Home to California's tallest lift-served peak, Mammoth embodies summer mountain vibes. Once the snow melts off the slopes, the ski resort area becomes a summer hotbed for activities on and above the mountain, like biking, hiking, gondola rides, and tackling a Via Ferrata (a challenging protected climbing route). The downhill mountain biking is especially good at the resort, having more than 80 miles of lift-served singletrack trails to explore. While less-rugged cyclists can pedal along the paved Lakes Basin Path, more experienced riders can take on the famous Off the Top Trail, a fun biking path that quickly descends down Mammoth Mountain.
Via Ferrata means "iron path" and refers to the guided climbing routes that take you across suspended bridges and up iron rungs up the mountain. There are several routes on Mammoth Mountain that range in difficulty, and a guide will help you figure out which route is the best for you and your group to tackle. Opening up on June 24th, this alpine activity is great to reserve in the summer for the whole family.
Beyond the slopes, explore the Eastern Sierra while kayaking at salty Mono Lake or golfing at Sierra Star Golf Course, just to name a few. We recommend making the Westin Monache Resort your home base so you can easily stroll over to the firepits and diverse al fresco dining options at the Village at Mammoth. The resort lies minutes from most of the hiking trails and outdoor activities at Mammoth Lakes.
Sun Valley & Ketchum, Idaho
Sun Valley invented the world's first chairlift, so it's no surprise that it's a serious skiing powerhouse. Situated in central Idaho, the resorts--and nearby town of Ketchum--also has a thriving, warm-weather scene. When you're not attending a concert or local festival, you can trek into the mountains for biking, hiking, outdoor yoga, or gondola rides. Come back into town for sumptuous summer dining.
Fun fact: Sun Valley is home to the longest purpose-built downhill mountain biking trail in the United States. The Osberg Ridgeline Trail drops more than 3,300 feet, leading some to call it a "never-ending descent back into Ketchum." Riders have called its views "show-stopping", and the trail doesn't seem as torturous as its elevation drop might imply!
The warmer months also make for an ideal time to go stargazing in the Wood River Valley: Ketchum is located within the nation's first "Gold Tier" Dark Sky Reserve, the 1,416-square-mile Central Idaho Dark Sky Reserve. Colorful flowers are also popping at the Sawtooth Botanical Garden, and there are plenty of big, beautiful trout to hook in Silver Creek, the Big Wood River, the Salmon River, and other flows.
Also add to your calendar: the Sun Valley Music Festival, one of the best classical music festivals in the country, and the Sun Valley Tour de Force, where car lovers can watch drivers take advantage of the "no speed limit" high-speed runs on the highway.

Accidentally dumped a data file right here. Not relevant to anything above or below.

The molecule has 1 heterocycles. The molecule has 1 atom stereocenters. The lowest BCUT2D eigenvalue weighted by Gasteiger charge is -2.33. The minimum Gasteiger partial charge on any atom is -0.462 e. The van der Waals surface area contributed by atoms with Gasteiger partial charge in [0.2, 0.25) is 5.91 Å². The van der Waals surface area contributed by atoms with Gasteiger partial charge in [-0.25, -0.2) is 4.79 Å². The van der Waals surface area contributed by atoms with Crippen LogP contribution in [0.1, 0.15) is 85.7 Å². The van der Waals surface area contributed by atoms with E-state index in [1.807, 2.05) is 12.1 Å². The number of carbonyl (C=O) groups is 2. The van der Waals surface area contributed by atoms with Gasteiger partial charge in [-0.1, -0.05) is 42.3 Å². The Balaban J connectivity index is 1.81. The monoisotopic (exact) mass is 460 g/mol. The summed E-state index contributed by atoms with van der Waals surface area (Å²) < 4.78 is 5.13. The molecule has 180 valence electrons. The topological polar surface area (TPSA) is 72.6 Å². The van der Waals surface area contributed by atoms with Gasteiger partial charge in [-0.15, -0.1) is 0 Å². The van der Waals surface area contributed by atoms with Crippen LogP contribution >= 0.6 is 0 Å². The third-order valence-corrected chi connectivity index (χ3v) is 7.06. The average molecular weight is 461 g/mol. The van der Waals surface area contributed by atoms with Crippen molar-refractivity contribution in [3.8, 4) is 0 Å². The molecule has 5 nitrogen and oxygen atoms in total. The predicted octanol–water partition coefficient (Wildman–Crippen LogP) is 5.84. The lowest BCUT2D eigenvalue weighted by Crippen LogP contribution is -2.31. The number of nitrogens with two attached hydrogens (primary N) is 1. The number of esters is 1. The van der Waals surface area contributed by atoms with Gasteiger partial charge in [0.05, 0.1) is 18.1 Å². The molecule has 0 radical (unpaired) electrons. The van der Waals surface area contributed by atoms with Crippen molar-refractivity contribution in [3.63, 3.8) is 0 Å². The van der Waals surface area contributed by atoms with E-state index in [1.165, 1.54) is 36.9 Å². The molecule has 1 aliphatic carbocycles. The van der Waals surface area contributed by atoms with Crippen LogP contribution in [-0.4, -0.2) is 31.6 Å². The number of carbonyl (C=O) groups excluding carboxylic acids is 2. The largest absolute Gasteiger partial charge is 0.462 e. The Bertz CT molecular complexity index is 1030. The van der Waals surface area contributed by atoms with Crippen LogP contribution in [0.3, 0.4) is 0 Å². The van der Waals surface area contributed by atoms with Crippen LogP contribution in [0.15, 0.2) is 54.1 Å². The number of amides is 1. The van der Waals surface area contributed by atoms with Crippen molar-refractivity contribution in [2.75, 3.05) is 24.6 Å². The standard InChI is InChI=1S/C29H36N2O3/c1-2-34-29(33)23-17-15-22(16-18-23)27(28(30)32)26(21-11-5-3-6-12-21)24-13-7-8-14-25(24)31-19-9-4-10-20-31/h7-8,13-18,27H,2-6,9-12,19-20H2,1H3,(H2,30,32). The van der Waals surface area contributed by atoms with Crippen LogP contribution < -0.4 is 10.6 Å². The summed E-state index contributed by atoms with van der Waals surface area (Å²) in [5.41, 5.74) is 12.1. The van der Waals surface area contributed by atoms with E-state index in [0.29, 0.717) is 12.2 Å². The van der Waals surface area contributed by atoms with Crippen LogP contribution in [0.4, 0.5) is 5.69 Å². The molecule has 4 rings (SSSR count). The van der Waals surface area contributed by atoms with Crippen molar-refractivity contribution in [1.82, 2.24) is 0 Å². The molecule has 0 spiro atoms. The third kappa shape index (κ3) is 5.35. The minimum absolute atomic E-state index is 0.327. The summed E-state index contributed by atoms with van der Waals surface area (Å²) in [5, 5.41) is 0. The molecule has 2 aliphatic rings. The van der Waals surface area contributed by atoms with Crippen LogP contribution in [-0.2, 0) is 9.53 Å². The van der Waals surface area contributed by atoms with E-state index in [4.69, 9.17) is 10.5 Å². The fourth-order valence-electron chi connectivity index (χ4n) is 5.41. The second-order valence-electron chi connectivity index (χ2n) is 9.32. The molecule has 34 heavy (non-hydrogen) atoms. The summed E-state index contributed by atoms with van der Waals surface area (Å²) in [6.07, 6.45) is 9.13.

Vail attracts skiers and snowboards from all over the world, thanks to its legendary back-bowls and sprawling acreage. But a summer in Vail provides a much-needed break from the hustle and bustle of everyday life. Sip margaritas and people-watch on the patio of El Segundo or pedal along the paved path running next to Gore Creek. Unwind with outdoor concerts at Gerald R. Ford Amphitheater (known locally as "The Amp") or indulge in a spa day at the Sonnenalp, the charming Bavarian-inspired hotel that's been a Vail staple for more than 40 years.
Vail Ski Resort offers a slew of activities and events, ranging from doing mountain top yoga to riding an alpine coaster called the Forest Flyer Mountain Coaster. Hiking and mountain biking trails start with gondola rides up the mountain in Gondola One or Eagle Bahn (#19), which are open daily from June to September. Mountain bikes are also loaded onto the gondolas, and if you need to rent one, you can add a four-hour or eight-hour rental to your gondola ticket.
If riding the Forest Flying Mountain Coaster 3,400 feet around the mountain is too thrilling, you can still get your adrenaline going by grabbing a tube and sliding down the 550-foot long tubing hill. There's even a smaller tubing hill made for the kids so they can participate too.
Park City, Utah
Home to both Park City Mountain Resort and nearby Deer Valley Resort, Park City offers a lot of bang for your buck if you love traveling somewhere with tons of diverse terrain to ski. Summers here are no different, thanks to abundant trails, lakes, rivers, and golf courses to explore. You can hike and mountain bike at Park City Mountain Resort and Deer Valley, or go "off-piste" and check out the more than 400 miles of public trails.
Take in views of the city by going on a hot air balloon ride over Kamas Valley and the Wasatch Mountains. When the weather gets warmer, the snow melts into the rivers of the Wasatch Range, where blue ribbon and still water fly fishing are popular. Destination Sports and Adventure is known for their summer fly fishing tours and also horseback riding adventures. Go horseback riding anywhere from an hour and a half to four hours, enjoying the views of aspen leaves, wildflowers, and mountain peaks.
And if you're an adrenaline junkie, check out the Comet Bobsled at the Utah Olympic Park where you can feel like an Olympian. The ride takes your down the same track that the bobsled, luge, and skeleton events of the 2002 Winter Olympics were held.
Sarah Kuta is a writer and editor based in Longmont, Colorado. When she's not writing about travel, food and drink, history, and other topics, you'll find her road-tripping in her converted camper van, hiking with her Rhodesian ridgeback Daisy, sipping whiskey, and making sourdough bread. She's also a big fan of downhill and cross-country skiing, museums, mountain biking, shopping at thrift stores, and playing board games. Instagram: @kutasarah